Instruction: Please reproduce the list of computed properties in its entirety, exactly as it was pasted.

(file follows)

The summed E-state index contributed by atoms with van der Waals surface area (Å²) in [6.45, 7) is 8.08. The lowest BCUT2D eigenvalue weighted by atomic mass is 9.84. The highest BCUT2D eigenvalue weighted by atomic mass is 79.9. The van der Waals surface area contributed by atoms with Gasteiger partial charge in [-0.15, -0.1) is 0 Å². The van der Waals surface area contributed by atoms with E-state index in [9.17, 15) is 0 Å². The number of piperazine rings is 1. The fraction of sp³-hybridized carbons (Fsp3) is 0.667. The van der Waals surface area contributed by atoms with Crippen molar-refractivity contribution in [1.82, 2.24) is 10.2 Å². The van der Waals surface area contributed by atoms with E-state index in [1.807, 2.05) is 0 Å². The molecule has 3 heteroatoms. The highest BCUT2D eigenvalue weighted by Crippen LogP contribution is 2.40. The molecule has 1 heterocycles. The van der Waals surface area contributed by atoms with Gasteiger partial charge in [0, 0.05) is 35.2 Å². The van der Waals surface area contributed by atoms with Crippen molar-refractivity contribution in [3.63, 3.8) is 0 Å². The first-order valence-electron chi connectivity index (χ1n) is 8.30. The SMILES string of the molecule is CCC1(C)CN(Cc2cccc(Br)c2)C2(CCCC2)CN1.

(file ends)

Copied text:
The summed E-state index contributed by atoms with van der Waals surface area (Å²) in [6.45, 7) is 8.08. The lowest BCUT2D eigenvalue weighted by atomic mass is 9.84. The highest BCUT2D eigenvalue weighted by atomic mass is 79.9. The van der Waals surface area contributed by atoms with Gasteiger partial charge in [-0.15, -0.1) is 0 Å². The van der Waals surface area contributed by atoms with E-state index in [9.17, 15) is 0 Å². The number of piperazine rings is 1. The fraction of sp³-hybridized carbons (Fsp3) is 0.667. The van der Waals surface area contributed by atoms with Crippen molar-refractivity contribution in [1.82, 2.24) is 10.2 Å². The van der Waals surface area contributed by atoms with E-state index in [1.807, 2.05) is 0 Å². The molecule has 3 heteroatoms. The highest BCUT2D eigenvalue weighted by Crippen LogP contribution is 2.40. The molecule has 1 heterocycles. The van der Waals surface area contributed by atoms with Gasteiger partial charge in [0, 0.05) is 35.2 Å². The van der Waals surface area contributed by atoms with Crippen molar-refractivity contribution in [3.63, 3.8) is 0 Å². The first-order valence-electron chi connectivity index (χ1n) is 8.30. The SMILES string of the molecule is CCC1(C)CN(Cc2cccc(Br)c2)C2(CCCC2)CN1.